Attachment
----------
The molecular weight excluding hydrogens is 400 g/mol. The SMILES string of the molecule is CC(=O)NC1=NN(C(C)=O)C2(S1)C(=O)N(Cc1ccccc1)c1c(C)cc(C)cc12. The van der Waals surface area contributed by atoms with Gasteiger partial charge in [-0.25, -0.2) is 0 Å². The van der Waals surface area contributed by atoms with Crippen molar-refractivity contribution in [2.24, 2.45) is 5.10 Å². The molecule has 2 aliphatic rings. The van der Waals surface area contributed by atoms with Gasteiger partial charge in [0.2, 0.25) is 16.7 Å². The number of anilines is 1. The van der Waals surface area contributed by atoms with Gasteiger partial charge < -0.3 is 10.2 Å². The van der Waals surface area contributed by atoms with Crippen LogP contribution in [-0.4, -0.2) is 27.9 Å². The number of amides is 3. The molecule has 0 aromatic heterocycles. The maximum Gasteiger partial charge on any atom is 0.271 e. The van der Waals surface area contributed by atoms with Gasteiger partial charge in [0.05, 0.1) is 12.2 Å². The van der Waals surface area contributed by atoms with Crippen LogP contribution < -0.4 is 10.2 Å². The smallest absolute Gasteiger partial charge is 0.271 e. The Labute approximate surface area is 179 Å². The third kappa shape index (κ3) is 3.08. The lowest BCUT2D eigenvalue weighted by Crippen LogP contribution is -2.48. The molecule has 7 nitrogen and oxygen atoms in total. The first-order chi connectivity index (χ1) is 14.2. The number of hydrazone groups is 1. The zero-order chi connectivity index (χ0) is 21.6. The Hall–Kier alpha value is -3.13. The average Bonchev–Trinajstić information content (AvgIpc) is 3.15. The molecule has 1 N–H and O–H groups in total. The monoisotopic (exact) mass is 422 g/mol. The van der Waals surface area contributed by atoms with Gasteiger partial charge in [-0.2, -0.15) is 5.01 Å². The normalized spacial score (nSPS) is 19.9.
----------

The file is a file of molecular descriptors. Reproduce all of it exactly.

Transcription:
The molecular weight excluding hydrogens is 400 g/mol. The SMILES string of the molecule is CC(=O)NC1=NN(C(C)=O)C2(S1)C(=O)N(Cc1ccccc1)c1c(C)cc(C)cc12. The van der Waals surface area contributed by atoms with Gasteiger partial charge in [-0.25, -0.2) is 0 Å². The van der Waals surface area contributed by atoms with Crippen molar-refractivity contribution in [2.24, 2.45) is 5.10 Å². The molecule has 2 aliphatic rings. The van der Waals surface area contributed by atoms with Gasteiger partial charge in [0.2, 0.25) is 16.7 Å². The number of anilines is 1. The van der Waals surface area contributed by atoms with Gasteiger partial charge < -0.3 is 10.2 Å². The van der Waals surface area contributed by atoms with Crippen LogP contribution in [-0.4, -0.2) is 27.9 Å². The number of amides is 3. The molecule has 0 aromatic heterocycles. The maximum Gasteiger partial charge on any atom is 0.271 e. The van der Waals surface area contributed by atoms with Gasteiger partial charge in [0.05, 0.1) is 12.2 Å². The van der Waals surface area contributed by atoms with Crippen LogP contribution < -0.4 is 10.2 Å². The smallest absolute Gasteiger partial charge is 0.271 e. The Labute approximate surface area is 179 Å². The third kappa shape index (κ3) is 3.08. The lowest BCUT2D eigenvalue weighted by Crippen LogP contribution is -2.48. The molecule has 7 nitrogen and oxygen atoms in total. The first-order chi connectivity index (χ1) is 14.2. The number of hydrazone groups is 1. The zero-order chi connectivity index (χ0) is 21.6. The Hall–Kier alpha value is -3.13. The average Bonchev–Trinajstić information content (AvgIpc) is 3.15. The molecule has 1 N–H and O–H groups in total. The monoisotopic (exact) mass is 422 g/mol. The van der Waals surface area contributed by atoms with Gasteiger partial charge in [-0.2, -0.15) is 5.01 Å². The normalized spacial score (nSPS) is 19.9.